WASHINGTON — The world's population will reach 7 billion in 2012, even as the global community struggles to satisfy its appetite for natural resources, according to a new government projection.
There are 6.7 billion people in the world today. The United States ranks third, with 304 million, behind China and India, according to projections released Thursday by the Census Bureau.
The world's population surpassed 6 billion in 1999, meaning it will take only 13 years to add a billion people.
By comparison, the number of people didn't reach 1 billion until 1800, said Carl Haub, a demographer at the Population Reference Bureau. It didn't reach 2 billion until 130 years later.
"You can easily see the effect of rapid population growth in developing countries," Haub said.
Haub said that medical and nutritional advances in developing countries led to a population explosion following World War II. Cultural changes are slowly catching up, with more women in developing countries going to school and joining the work force.
That is slowing the growth rate, though it is still high in many countries.
The global population is growing by about 1.2 percent per year. The Census Bureau projects the growth rate will decline to 0.5 percent by 2050.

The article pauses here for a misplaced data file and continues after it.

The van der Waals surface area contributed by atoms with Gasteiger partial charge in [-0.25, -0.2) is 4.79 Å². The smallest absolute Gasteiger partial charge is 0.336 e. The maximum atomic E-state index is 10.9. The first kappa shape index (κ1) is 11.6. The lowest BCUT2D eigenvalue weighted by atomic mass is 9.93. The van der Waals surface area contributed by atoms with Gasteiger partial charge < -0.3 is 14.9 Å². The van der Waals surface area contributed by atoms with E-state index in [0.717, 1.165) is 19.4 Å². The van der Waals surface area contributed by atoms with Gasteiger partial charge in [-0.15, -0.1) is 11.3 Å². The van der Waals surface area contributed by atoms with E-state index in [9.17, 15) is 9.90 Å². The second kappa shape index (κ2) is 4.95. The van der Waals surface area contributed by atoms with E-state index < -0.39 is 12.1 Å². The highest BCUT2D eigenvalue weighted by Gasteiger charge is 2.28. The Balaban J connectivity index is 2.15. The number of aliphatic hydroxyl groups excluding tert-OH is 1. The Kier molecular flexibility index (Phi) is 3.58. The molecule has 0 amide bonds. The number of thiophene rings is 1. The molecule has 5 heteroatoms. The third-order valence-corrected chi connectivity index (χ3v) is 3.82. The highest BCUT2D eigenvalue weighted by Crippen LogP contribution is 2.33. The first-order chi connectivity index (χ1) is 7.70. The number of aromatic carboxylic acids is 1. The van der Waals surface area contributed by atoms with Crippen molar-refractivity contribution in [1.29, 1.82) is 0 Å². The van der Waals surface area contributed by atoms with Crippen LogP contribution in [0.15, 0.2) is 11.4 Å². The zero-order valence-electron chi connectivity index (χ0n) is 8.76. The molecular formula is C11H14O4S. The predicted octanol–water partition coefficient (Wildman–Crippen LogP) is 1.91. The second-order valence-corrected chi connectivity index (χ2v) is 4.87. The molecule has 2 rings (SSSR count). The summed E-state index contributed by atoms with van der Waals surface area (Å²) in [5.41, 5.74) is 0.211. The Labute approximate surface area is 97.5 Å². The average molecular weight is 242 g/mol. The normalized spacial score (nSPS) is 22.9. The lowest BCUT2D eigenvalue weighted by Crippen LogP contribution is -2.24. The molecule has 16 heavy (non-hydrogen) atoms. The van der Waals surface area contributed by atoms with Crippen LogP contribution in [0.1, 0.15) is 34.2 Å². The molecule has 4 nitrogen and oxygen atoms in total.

By then, India will have surpassed China as the most populous country.
The Census Bureau updates projections each year on a variety of global demographic trends, including fertility and mortality rates and life expectancy. U.S. life expectancy has surpassed 78 years for the first time, the National Center for Health Statistics announced last week.
The new Census report comes amid record high oil and gasoline prices, fueled in part by growing demand from expanding economies in China and India.
There is no consensus on how many people the Earth can sustain, said William Frey, a demographer at the Brookings Institution, a Washington think tank. He said it depends on how well people manage the Earth's resources.
Today, industrialized nations use a disproportionate share of oil and other resources, while developing countries are fueling population growth.
There are countries in Africa, Asia and the Middle East where the average woman has more than six children in her lifetime. In Mali and Niger, two African nations, women average more than seven children.
"There's still a long way to go in the developing world," Frey said. "A lot of it does have to do with the education of women and the movement of women into the labor force."
In the U.S., women have an average of about two children, which essentially replaces the population. Much of the U.S. population growth comes from immigration.
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